Volume 87 Issue 20 | p. 50 | C&EN Talks With
Issue Date: May 18, 2009

Dudley Herschbach

Nobel Laureate turns the spotlight on promising young scientists
Department: Science & Technology
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Herschbach draws a crowd at the Intel Science Talent Search poster session.
Credit: Linda Wang/C&EN
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Herschbach draws a crowd at the Intel Science Talent Search poster session.
Credit: Linda Wang/C&EN

THEY SURROUNDED him as though he were a rock star. At this year's Intel Science Talent Search poster session, Dudley Herschbach suddenly found himself at the center of a swarm of overachieving high school seniors eagerly awaiting what he had to say. They hung on his every word. Then one asked to take a photograph with him—and then another, and another.

And so it often goes during the famed science research competition, held in Washington, D.C., every March, when the finalists realize that they're in the presence of a scientific superstar.

Herschbach doesn't mind the attention, but he hopes that the real focus will turn to these shining students. "I tell my colleagues and other senior scientists who sometimes lament the future of science, 'Come to the Intel Science Talent Search or the Intel International Science & Engineering Fair, and you'll meet the future,'" says the 76-year-old Chemistry Nobel Laureate and Harvard University emeritus professor. "It's inspiring. Every year, I'm astonished by things some of the students have done."

A tireless supporter of independent research opportunities for high school students, Herschbach serves as chair for the Board of Trustees of the Society for Science & the Public (SSP), the nonprofit organization in Washington, D.C., that administers the Intel Science Talent Search and the annual Intel Science & Engineering Fair. He has been in this role for nearly 20 years, ever since it was passed on to him by his friend and colleague, the late Glenn T. Seaborg, a Chemistry Nobel Laureate who held the SSP position for 30 years.

Neither of Herschbach's parents went to college, and they had no money to send their kids to school, so he never expected to attain a college degree. But he worked hard in high school and received an academic scholarship to attend Stanford University, where he discovered his passion for doing research.

"Four of my five siblings went to college, and all of us completely transformed our lives, so I see what a difference an education makes," Herschbach says. "I've always been very happy to be in a position to be teaching and trying to encourage young people."

Herschbach says that it is extremely rewarding to see high school students mature into accomplished scientists. Two of his present-day Harvard colleagues, David R. Liu and Adam E. Cohen, were finalists in the science talent search when he first met them. Cohen, who earned first place in the 1997 competition (then called the Westinghouse Science Talent Search) joined Harvard's faculty in 2007 as an assistant professor of chemistry and chemical biology and of physics. Liu, who won second place in the 1990 competition, joined Harvard's faculty in 1999 and is now a full professor in the department of chemistry and chemical biology.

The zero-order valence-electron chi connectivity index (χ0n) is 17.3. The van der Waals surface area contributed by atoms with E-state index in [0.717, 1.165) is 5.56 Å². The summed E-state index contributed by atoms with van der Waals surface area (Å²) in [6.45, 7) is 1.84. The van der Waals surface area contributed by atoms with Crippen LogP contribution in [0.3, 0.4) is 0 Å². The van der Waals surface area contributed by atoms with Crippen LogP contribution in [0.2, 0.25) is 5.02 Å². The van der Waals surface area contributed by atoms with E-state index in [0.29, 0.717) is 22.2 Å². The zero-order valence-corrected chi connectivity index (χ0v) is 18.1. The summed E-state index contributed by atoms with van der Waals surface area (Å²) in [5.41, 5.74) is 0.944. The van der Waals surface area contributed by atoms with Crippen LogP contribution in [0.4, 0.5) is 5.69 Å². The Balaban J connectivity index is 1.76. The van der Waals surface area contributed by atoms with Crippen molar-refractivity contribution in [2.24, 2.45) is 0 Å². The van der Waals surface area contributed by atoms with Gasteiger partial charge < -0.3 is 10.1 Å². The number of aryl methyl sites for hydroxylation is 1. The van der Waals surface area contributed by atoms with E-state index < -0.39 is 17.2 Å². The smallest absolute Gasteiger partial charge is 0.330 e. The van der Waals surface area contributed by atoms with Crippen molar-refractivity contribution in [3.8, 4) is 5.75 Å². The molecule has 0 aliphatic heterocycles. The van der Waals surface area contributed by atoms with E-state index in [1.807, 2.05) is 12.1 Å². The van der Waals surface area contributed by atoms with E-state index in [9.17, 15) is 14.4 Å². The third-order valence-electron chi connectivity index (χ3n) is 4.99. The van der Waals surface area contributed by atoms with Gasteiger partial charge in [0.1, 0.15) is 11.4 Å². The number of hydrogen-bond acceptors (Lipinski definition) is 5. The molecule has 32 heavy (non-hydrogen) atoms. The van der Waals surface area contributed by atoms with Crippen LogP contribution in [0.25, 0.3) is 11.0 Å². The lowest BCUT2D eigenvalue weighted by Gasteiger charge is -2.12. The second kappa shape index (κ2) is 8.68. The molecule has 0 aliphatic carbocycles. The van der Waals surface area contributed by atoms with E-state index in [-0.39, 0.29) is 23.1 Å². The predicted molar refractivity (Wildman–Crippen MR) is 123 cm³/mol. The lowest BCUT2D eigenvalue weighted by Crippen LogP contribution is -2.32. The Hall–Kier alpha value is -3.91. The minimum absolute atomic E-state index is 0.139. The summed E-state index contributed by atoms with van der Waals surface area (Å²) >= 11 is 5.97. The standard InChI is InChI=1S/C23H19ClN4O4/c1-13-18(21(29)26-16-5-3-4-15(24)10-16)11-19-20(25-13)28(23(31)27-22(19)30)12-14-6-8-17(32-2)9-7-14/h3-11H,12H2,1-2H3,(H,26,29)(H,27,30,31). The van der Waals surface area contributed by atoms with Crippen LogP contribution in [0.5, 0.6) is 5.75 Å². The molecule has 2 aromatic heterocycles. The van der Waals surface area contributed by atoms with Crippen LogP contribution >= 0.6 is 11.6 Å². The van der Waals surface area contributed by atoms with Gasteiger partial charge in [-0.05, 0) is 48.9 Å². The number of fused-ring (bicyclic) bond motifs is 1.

To keep track of how many finalists he's met and talked with over the years, Herschbach asks for each student's autograph. So far, he's collected more than 300 signatures in the 10 years since he started the practice.

During the poster-session portion of this year's competition, Herschbach met 18-year-old high school senior Eric Shyu of Naperville, Ill., who had investigated the role of cadmium perchlorate in the creation of coordination polymers. After asking Shyu a series of tough questions about his research methodology, Herschbach turned to leave but realized that he'd forgotten to get Shyu's autograph. As Shyu finished scribbling his name on the program, he turned to Herschbach and asked, "What was your name again?"

When attending these poster sessions, Herschbach prefers to go incognito because he doesn't want his celebrity status to influence his conversations with the students. If they discover who he is later on, then they also "realize that a Nobel Laureate isn't all that different from anyone else," Herschbach says. "That's one of the most valuable things they can get by meeting senior scientists and realizing, 'I don't think this guy is any smarter than I am.' "

BUT OFTEN, his anonymity is short-lived. "Dr. Herschbach!" called out 18-year-old Philip Streich of Platteville, Wis., at the poster session. Herschbach turned around to face the slim young man with fair skin, wavy brown hair, and intense eyes. Streich told Herschbach that he'd heard him speak previously at the International Science & Engineering Fair. "It's good to meet you in person," Streich said.

Realizing that he had only moments to make a good impression, Streich proceeded to tell Herschbach at a rapid-fire pace how he went from homeschooler to doing research on carbon nanotubes at the University of Wisconsin, Platteville, to building his own instruments to cofounding a company—all within the past few years (C&EN, Nov. 10, 2008, page 35). Streich also noted that he will be attending Harvard in the fall and plans to create his own concentration in biomolecular nanoscience.

Herschbach says he gets fired up when he meets students like Streich who demonstrate real ownership of their research. He encourages other scientists to talk with high school students about their research. "The kids love to have some attention from a senior scientist. They respond hugely, almost embarrassingly, to a little bit of encouragement," he says. "But I would say the most important reason is to have the professional scientist come and see these kids. It'll open their eyes to what high school kids can do."

 
Chemical & Engineering News
ISSN 0009-2347
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